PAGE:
Man jailed for faking diploma, submitting own phone numbers as referees' contacts

SINGAPORE – When applying for two jobs, Muhammad Rasul Kadir Ali submitted a forged diploma in security and fire safety management.

To bolster his case in one of the applications, he submitted his own phone numbers as his two referees’ contacts to impersonate them and provide good feedback about himself.

The 31-year-old Singaporean was jailed for three weeks on Wednesday (Oct 5) after he pleaded guilty to two charges of using a forged document and one charge of cheating by personation.

He was caught after a human resource manager who called the referees noticed their voices sounded like Rasul’s, grew suspicious and conducted a check.

In 2016, Rasul wanted to apply for a job as a fire safety manager, but knew it would take him about two years to earn the required diploma.

An acquaintance, known only as Ravi, told Rasul he could prepare such a diploma for him.

Deputy Public Prosecutor V. Jesudevan said: “Initially, the accused was reluctant, but the prospect of having to wait two years to obtain the proper qualification led him to change his mind even though he knew it was wrong.”

He got the forged diploma from Ravi and an academic transcript purportedly issued by Temasek Polytechnic. Rasul claimed he lost contact with Ravi after that, said the DPP. It was not mentioned in court if Rasul paid for the fake diploma.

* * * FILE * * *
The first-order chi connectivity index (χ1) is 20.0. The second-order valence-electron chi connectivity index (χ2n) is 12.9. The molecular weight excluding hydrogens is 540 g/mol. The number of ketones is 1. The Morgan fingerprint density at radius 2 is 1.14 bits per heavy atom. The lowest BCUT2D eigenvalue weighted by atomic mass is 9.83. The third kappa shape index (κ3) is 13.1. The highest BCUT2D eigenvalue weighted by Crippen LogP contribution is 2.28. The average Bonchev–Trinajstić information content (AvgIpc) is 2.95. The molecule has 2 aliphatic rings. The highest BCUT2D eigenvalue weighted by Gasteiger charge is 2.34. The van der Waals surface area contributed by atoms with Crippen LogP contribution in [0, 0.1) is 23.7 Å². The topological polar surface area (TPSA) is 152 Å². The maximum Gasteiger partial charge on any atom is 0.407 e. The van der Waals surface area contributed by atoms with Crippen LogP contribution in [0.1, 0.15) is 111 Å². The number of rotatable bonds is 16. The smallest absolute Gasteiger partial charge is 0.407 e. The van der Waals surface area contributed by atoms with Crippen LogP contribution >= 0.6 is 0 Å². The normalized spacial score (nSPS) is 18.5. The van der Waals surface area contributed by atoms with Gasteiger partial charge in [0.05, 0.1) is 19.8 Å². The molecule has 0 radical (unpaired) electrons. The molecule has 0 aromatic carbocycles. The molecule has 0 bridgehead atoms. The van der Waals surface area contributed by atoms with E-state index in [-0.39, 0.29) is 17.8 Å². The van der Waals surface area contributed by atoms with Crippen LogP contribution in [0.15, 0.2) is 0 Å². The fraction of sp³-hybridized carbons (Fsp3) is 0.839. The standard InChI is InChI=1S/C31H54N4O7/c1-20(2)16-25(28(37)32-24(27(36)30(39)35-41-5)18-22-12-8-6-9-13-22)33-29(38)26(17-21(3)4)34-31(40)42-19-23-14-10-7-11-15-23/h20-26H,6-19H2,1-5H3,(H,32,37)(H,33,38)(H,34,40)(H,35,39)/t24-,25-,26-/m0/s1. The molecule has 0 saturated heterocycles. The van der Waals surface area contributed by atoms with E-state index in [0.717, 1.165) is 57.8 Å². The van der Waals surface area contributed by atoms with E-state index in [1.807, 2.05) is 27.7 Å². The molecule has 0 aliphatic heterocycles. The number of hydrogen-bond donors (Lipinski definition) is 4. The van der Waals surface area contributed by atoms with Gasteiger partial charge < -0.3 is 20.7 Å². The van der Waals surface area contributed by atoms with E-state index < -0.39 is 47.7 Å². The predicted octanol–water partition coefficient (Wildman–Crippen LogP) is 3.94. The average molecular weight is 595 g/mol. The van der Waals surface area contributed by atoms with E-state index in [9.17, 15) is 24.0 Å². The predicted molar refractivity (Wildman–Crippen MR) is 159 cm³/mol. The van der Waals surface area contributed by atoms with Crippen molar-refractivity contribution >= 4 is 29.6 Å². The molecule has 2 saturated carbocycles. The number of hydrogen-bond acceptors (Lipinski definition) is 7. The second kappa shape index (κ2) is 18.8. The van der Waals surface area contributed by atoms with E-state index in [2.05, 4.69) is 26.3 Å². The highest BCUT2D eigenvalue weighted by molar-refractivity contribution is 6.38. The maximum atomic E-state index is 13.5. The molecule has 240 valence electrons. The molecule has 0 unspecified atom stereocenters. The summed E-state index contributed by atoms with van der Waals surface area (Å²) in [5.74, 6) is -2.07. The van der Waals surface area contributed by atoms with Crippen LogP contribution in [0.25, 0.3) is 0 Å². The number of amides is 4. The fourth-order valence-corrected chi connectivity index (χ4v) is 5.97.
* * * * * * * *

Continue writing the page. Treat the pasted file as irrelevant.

On July 8, 2020, Rasul submitted the forged diploma as part of his job application to SPH Retail Property Management Services.

The senior human resource manager at the firm noticed the fonts used in the document were different from the ones used by Temasek Polytechnic.

See also  MUIS confirms A&W not actually halal-certified, but chain has assured ingredients are halal-compliant

She contacted the school’s administrative manager who confirmed Rasul’s particulars were not in its database of graduates and that it did not issue the diploma.


Rasul submitted the forged diploma again on March 3, 2021, when he was applying for a job at Serangoon Gardens Country Club.

In the application, he also listed two character referees – a Mr Lai Kok Wei and a Mr Azman – and provided his own contact numbers for each of them. Rasul knew that the company’s human resource employee would contact the referees as part of its background checks, said DPP Jesudevan.

The human resource manager at the country club who spoke to the “referees” got suspicious and contacted an administrative clerk at Temasek Polytechnic to verify the authenticity of the diploma.

On March 9, 2021, the clerk lodged a police report.

For each charge of using a forged document, Rasul could have been jailed for up to four years, fined or both.

For cheating by personation, he could have been jailed for up to five years, fined or both.

In a similar case, a 49-year-old man used fake qualifications, including ones from National University of Singapore and Singapore Polytechnic, to get civil engineering jobs at 38 companies between 2013 and 2017.

He worked at each company for short periods of time and then moved on quickly to avoid suspicion.

In 2019, he was jailed for two years and 11 months and fined $1,600.

This article was first published in The Straits Times. Permission required for reproduction.